P:O.V. No.5 - Three Recent Short Fiction Films, IMMEDIATE DEPARTURE

An interview with Bruno Lochet
on the Ending of Immediate Departure

Richard Raskin

In the final scene of Immediate Departure, you are seated across from Amira Casar in the train compartment, you hand her a tissue for her to dry her tears, then she turns to look at you...

And I realize that nothing will ever happen between us.

And that's why you leave the compartment?

Yes because when I am finally there, sitting across from her, my character understands that nothing will happen, he senses that they are too different, that their relationship is impossible. And I'm the one who proposed this ending to Thomas Briat. Because in the original screenplay, it wasn't written that my character would weep at the end. Did he tell you that?

No, but I noticed that in the screenplay, your character is described as relieved at the end.

Did you read the screenplay?


Then you saw that he doesn't weep at the end. And I said to Thomas Briat: look, the guy spends a day like that, following her around with such a strong and intense emotion, and then at the end he just goes off like that?No way. Alright, we'll never know why she was crying her eyes out all day long - presumably her heart is broken (chagrin d'amour). But as far as he is concerned, I wanted it to be clear that he is a strong and positive character (not some sleazy stalker) and that he is also caught up in a kind of sadness that we discover at the end. And that was the moment when it had to be shown. Showing his suffering in relation to his desire, that was the most powerful thing that could be done. That was why I proposed it and it was filmed that way... I felt that to go to the extreme of following someone an entire day, to latch on to someone in that way, you have to be terribly unhappy and enormously lonely. I didn't want him to come across like a nutcase. I wanted him to be more appealing than that.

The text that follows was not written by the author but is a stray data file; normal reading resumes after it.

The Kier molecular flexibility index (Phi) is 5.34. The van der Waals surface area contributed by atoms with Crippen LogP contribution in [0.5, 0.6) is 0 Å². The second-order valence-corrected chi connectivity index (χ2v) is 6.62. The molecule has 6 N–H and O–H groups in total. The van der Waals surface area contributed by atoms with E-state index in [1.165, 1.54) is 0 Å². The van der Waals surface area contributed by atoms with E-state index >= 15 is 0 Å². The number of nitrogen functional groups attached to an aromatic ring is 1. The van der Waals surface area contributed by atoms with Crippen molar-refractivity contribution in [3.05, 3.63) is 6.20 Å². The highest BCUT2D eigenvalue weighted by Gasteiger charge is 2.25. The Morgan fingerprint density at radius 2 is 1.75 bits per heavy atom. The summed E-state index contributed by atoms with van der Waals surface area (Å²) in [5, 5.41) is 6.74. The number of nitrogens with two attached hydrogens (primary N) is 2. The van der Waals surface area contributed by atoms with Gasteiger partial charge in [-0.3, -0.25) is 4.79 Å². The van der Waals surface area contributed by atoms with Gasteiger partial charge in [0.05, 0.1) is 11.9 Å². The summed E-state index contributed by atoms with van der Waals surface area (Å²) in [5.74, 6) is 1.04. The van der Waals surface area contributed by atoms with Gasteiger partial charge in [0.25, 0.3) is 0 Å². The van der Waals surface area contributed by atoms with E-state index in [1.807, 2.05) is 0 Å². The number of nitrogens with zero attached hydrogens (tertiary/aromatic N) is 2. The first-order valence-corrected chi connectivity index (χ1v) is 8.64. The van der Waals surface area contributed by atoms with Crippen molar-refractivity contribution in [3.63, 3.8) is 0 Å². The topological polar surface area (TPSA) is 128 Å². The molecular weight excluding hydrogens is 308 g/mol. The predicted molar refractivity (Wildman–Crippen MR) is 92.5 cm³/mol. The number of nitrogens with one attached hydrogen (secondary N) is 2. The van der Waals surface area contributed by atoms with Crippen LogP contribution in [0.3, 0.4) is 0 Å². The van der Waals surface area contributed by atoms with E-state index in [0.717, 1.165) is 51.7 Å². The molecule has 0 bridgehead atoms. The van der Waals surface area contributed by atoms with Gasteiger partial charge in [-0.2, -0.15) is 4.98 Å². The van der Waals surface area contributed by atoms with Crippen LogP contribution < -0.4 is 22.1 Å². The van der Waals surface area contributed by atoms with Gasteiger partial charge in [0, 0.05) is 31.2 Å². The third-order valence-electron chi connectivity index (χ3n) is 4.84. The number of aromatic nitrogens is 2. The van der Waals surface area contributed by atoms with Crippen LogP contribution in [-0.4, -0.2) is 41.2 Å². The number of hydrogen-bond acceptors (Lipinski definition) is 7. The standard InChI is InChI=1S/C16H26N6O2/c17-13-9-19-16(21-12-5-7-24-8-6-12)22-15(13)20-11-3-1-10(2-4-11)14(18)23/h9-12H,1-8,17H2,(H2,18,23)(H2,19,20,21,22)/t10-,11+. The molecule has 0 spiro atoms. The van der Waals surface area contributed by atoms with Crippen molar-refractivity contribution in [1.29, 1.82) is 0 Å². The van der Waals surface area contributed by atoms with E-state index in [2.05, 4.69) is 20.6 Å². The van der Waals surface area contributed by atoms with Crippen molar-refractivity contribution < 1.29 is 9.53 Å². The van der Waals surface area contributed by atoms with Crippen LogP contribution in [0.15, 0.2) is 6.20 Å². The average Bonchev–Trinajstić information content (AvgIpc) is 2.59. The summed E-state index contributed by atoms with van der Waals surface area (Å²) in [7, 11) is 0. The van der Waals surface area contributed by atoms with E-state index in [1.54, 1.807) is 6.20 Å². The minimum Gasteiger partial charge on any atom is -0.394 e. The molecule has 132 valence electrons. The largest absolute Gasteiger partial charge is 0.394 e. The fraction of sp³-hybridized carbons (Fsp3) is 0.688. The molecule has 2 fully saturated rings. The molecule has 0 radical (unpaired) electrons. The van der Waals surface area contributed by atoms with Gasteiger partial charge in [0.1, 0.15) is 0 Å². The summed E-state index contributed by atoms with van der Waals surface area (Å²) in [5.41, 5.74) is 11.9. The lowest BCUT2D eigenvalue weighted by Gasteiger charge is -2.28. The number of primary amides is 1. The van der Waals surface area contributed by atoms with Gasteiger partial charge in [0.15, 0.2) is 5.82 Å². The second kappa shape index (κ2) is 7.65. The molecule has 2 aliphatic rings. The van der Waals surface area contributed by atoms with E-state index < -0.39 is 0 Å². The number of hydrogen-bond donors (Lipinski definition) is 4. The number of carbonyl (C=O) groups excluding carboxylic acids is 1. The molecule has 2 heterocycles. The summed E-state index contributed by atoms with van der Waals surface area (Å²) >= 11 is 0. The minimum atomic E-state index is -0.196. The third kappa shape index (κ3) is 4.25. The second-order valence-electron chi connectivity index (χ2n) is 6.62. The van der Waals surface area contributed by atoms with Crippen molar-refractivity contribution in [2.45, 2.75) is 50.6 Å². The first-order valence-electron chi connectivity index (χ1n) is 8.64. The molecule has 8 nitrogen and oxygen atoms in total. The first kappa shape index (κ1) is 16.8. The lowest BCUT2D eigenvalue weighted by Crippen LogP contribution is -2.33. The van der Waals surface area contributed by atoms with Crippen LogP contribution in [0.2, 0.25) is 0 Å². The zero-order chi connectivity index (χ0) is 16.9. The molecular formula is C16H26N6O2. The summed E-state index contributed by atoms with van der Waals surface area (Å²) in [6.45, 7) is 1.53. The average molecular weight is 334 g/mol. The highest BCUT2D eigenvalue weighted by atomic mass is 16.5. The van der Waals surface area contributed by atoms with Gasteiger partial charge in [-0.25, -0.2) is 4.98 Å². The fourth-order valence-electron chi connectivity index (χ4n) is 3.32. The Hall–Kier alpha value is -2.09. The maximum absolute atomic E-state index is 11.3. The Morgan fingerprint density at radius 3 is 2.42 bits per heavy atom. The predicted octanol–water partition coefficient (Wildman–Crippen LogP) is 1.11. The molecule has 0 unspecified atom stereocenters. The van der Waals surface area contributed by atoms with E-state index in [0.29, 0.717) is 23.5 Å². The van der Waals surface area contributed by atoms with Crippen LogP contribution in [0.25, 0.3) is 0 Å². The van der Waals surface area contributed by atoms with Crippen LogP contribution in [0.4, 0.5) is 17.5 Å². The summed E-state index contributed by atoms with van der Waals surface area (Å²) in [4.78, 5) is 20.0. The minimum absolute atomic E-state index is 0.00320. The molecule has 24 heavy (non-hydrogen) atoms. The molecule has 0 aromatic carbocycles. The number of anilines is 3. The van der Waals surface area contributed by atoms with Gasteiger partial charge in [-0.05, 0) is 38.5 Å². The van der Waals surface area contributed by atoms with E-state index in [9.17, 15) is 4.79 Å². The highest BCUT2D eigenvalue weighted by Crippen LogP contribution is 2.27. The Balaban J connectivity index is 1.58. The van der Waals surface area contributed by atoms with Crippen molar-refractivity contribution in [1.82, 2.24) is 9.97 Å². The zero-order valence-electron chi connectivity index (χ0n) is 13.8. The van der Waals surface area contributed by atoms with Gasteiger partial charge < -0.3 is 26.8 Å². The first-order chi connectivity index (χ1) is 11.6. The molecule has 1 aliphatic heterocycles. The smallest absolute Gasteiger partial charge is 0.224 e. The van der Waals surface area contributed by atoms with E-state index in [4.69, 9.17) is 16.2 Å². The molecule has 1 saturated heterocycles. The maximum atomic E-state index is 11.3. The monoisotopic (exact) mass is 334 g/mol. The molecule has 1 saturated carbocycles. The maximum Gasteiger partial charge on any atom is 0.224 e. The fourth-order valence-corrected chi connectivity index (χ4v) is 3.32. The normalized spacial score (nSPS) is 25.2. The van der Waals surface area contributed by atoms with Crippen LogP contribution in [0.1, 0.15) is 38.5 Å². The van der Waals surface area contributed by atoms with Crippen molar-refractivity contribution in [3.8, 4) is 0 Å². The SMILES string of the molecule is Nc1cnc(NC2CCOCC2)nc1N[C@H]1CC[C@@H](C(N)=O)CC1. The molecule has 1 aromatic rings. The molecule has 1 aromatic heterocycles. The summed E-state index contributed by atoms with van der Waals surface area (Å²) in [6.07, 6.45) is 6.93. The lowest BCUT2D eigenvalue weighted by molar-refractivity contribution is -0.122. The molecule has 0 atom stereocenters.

I have a friend I've known since childhood, who lives in the country and is about my age, 35 or 36. He is utterly alone, and has no one to share his life with. I see him from time to time, and I see how much he suffers. Whenever I play a character, I always try to connect the part to someone I know. Obviously, it's with my own personality that I then play the part, but here and there I find things to build into the role...

9 December 1997